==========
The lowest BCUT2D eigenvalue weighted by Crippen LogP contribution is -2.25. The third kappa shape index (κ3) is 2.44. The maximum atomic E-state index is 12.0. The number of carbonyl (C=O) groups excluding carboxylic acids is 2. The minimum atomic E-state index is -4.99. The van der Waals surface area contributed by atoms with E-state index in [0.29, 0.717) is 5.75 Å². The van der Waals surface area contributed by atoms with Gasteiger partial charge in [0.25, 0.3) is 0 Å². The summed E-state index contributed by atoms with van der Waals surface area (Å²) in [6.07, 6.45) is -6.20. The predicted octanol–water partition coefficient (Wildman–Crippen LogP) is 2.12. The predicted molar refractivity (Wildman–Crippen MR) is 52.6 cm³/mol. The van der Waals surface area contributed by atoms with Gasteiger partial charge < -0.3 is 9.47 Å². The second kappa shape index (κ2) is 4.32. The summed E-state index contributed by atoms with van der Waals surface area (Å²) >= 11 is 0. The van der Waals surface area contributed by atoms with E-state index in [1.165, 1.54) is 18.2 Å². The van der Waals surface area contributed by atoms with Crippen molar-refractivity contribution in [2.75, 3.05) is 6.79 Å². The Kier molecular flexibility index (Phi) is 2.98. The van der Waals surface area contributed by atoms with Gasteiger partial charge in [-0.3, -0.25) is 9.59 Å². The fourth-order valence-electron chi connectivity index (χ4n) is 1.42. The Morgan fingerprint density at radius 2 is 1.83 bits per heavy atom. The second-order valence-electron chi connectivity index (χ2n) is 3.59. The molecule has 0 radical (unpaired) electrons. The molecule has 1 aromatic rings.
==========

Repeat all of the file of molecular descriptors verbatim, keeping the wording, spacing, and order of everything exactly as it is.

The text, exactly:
The lowest BCUT2D eigenvalue weighted by Crippen LogP contribution is -2.25. The third kappa shape index (κ3) is 2.44. The maximum atomic E-state index is 12.0. The number of carbonyl (C=O) groups excluding carboxylic acids is 2. The minimum atomic E-state index is -4.99. The van der Waals surface area contributed by atoms with E-state index in [0.29, 0.717) is 5.75 Å². The van der Waals surface area contributed by atoms with Gasteiger partial charge in [0.25, 0.3) is 0 Å². The summed E-state index contributed by atoms with van der Waals surface area (Å²) in [6.07, 6.45) is -6.20. The predicted octanol–water partition coefficient (Wildman–Crippen LogP) is 2.12. The predicted molar refractivity (Wildman–Crippen MR) is 52.6 cm³/mol. The van der Waals surface area contributed by atoms with Gasteiger partial charge < -0.3 is 9.47 Å². The second kappa shape index (κ2) is 4.32. The summed E-state index contributed by atoms with van der Waals surface area (Å²) >= 11 is 0. The van der Waals surface area contributed by atoms with E-state index in [1.165, 1.54) is 18.2 Å². The van der Waals surface area contributed by atoms with Crippen molar-refractivity contribution in [2.75, 3.05) is 6.79 Å². The Kier molecular flexibility index (Phi) is 2.98. The van der Waals surface area contributed by atoms with Gasteiger partial charge in [-0.3, -0.25) is 9.59 Å². The fourth-order valence-electron chi connectivity index (χ4n) is 1.42. The Morgan fingerprint density at radius 2 is 1.83 bits per heavy atom. The second-order valence-electron chi connectivity index (χ2n) is 3.59. The molecule has 0 radical (unpaired) electrons. The molecule has 1 aromatic rings.